In my Chosen Words post from earlier this week (3/16) on the difficulty of writing about what the conspirators in the Imogen Trager books want, I said, “the bright line between fact and fiction, party and faction, virtue and vice is growing dim.”
In the name of verisimilitude (and telling a good story), I’ve been struggling to get right the atmospherics of our time; to isolate and describe the tactics and threat posed by reactionaries. I wonder at how close I seem to be coming. In that same post, I noted the novels are “about Power,” and that where there is no law, there’s only power.
Today, two front page articles in the NY Times discuss both of my major themes:
How Trump Consultants Exploited the Facebook Data of Millions
“Rules don’t matter for them. For them, this is a war, and it’s all fair.” (Christopher Wylie)
Trump and the Truth: A President Tests His Own Credibility
“Advisors say privately that Mr. Trump may not always be precise but is speaking to a larger truth that many Americans understand….To them, the particular facts do not matter as much as this deeper truth.”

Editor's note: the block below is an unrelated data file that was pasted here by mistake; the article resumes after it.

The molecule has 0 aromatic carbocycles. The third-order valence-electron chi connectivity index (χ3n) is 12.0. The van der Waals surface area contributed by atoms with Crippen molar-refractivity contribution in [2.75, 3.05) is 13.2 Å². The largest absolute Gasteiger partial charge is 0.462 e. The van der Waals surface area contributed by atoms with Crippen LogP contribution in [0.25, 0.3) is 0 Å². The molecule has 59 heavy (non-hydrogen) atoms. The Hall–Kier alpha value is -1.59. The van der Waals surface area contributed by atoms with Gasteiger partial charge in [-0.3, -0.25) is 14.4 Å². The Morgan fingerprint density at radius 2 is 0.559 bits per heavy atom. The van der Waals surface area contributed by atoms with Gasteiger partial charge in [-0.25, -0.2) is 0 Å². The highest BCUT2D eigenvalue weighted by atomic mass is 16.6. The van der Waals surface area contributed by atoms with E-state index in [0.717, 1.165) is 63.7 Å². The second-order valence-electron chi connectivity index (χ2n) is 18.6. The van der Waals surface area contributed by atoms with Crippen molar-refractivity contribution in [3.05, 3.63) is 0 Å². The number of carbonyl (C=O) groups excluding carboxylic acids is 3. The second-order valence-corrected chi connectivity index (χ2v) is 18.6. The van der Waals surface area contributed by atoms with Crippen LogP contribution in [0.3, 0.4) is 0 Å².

This is post-modernist bilge, of a kind rightly derided on the left and right. When the rule of law is nakedly abandoned, when all facts are dismissed as subjective—as having an agenda—when truth is “provisional,” when learning and expertise are assaulted, we’re left with Power as the only true north; and power does not seek the best and brightest, nor the good to its cause; but rather the chancers, hucksters, opportunists, nihilists. Corruption is their by-word. They leave destruction, misery (and in my books, death) in their wake.
It’s not that I’m reading the newspapers and—collage-style—cobbling together a plausible, dystopian thriller series. Our current state has been years—and millions of dollars!—in the making. The Imogen Trager series has likewise been growing (albeit with a fraction of the monetary support).
I wrote the rough draft of Faithless Elector in 2000. It had been knocking around in my head for some years prior to that, but the Bush-Gore election demonstrated how finely poised our democracy had become. Subsequent national elections continue to expose the problems of the Electoral College.
Since then, the threat from reactionaries has grown and has proved to be all-too real. I followed up Faithless with Dark Network (conceived in 2015-16), about, among other things, problems at the FBI. I’m generally worried about what I’ll inadvertently get right with this last book.